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Postal Unions Uneasy as USPS Chief Prepares to Step Down

Oct. 21, 2019, 1:34 PM

The prospect of Postmaster General Megan Brennan’s retirement early next year is alarming some postal union leaders, who are concerned that talk of privatizing the service comes at a time when only one of the four major postal unions has a labor contract in place.

“It kind of caught us by surprise,” said Paul Hogrogian of the announcement that Brennan will step down Jan. 31. Hogrogian is president of the National Postal Mail Handlers Union, which represents about 50,000 mail handlers.

“While I didn’t always agree with the postmaster general, I appreciated the fact that her door was always open. She was able to work with the unions, postal management, the board, and the major mailers” in a productive way, Hogrogian said.

The five current members of the U.S. Postal Service Board of Governors, which will select the next postmaster general, all were picked by President Donald Trump and confirmed by the Republican-controlled Senate.

“The best-case scenario is they pick someone similar to Megan who wants to keep the USPS as a public service,” including the continuation of six-day mail delivery to all U.S. addresses, Hogrogian said. The worst-case scenario would be a postmaster general who wants to privatize the Postal Service, which shouldn’t “be treated like a Fortune 500 company” because its purpose is to serve the U.S. public and not to generate profits, Hogrogian said.

With about 634,000 mostly union-represented workers, the Postal Service is the hub of the U.S. mailing industry, which according to the service generates $1.4 trillion in annual sales revenues and supports 7.5 million jobs. The service has been losing money for years, in large part because of a requirement in a 2006 law that it prefund its projected future retirement liabilities. The Trump administration last year said the service should be restructured, asserting among other things that the agency isn’t charging enough for package delivery.

“In the months to come, the Governors will conduct a nationwide search for the 75th Postmaster General of the United States, while continuing to work with Postmaster General Brennan through a successful holiday season and a seamless transition in leadership,” Robert Duncan, chairman of the USPS Board of Governors, said in a statement on Brennan’s retirement. The service declined to comment further on the process and timing for choosing a new postmaster general.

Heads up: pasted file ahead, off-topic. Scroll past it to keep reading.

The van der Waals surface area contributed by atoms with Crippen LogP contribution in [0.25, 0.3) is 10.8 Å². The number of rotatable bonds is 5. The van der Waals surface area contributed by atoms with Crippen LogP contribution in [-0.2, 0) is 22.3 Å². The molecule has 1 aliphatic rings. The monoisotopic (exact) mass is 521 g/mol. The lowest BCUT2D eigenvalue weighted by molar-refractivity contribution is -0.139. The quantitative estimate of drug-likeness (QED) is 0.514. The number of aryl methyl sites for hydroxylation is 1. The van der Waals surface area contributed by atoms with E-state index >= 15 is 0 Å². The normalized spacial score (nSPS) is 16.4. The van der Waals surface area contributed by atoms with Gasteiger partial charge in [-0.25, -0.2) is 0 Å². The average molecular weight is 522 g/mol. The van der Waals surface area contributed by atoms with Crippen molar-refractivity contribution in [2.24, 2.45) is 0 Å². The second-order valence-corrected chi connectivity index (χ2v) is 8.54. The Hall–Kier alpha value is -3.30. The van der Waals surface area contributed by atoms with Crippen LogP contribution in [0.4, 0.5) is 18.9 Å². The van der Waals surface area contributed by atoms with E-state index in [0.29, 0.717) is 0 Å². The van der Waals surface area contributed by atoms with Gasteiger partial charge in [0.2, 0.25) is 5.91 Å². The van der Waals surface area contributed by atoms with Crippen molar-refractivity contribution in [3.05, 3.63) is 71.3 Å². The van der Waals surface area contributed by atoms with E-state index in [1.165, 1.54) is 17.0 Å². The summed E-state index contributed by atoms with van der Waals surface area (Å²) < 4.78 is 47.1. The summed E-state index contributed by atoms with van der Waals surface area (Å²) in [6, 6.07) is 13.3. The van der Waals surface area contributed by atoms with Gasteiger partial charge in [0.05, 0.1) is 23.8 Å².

Status of Labor Talks

The Mail Handlers union is negotiating with the Postal Service over a new labor contract after its existing agreement expired Sept. 20, Hogrogian said. “We agreed that we were close enough to extend the bargaining process,” he said, adding that the terms of the expired agreement will remain in place while negotiations continue.

The American Postal Workers Union, which represents about 200,000 employees, is awaiting an arbitration decision to decide a new labor contract after the Postal Service and the union couldn’t reach a collective bargaining agreement through negotiations, said Mark Dimondstein, president of the union.

“We expect them to be finished by mid-November,” he said of the arbitration board that will decide the new contract. Arbitrator Stephen Goldberg is the chair of the three-member board, which also consists of an arbitrator appointed by the Postal Service and another appointed by the APWU.

Labor negotiations between the APWU and the Postal Service began in June 2018. The talks broke down late last year, leading to the appointment of the arbitration panel. The union’s membership includes maintenance workers, truck drivers and people who repair vehicles, and workers at the Postal Service’s retail centers.

The National Association of Letter Carriers, which represents about 200,000 letter carriers, also is continuing to bargain with the Postal Service after their existing contract expired Sept. 20. NALC President Fredric Rolando wasn’t immediately available to comment.

Only one of the four major postal unions—the National Rural Letter Carriers, which represents about 131,000 rural letter carriers—is now covered by a labor contract. The Rural Letter Carriers’ three-year contract with the Postal Service expires May 20, 2021.

Public or Private?

Not everyone believes privatization would be a bad thing.

The Postal Service should be privatized and postal markets opened to competition, said Chris Edwards, an economist at the libertarian Cato Institute. These reforms would give the USPS flexibility to cut costs, diversify, and innovate, while creating a more equal playing field between it and private-sector delivery companies, he said.

Dimondstein said he welcomes innovation, just not privatization. The Postal Service should consider providing loans and other financial services to rural and low-income areas that are underserved by banks, he said. There’s also no reason why the Postal Service, with its nationwide network of post offices, can’t handle licensing duties for other federal agencies and spearhead a new vote-by-mail program that would raise revenue for the service while encouraging more U.S. citizens to vote, he said.

“There’s so much more the USPS should be doing,” Dimondstein said.

To contact the reporter on this story: Louis C. LaBrecque in Washington at

To contact the editors responsible for this story: Martha Mueller Neff at; Jay-Anne B. Casuga at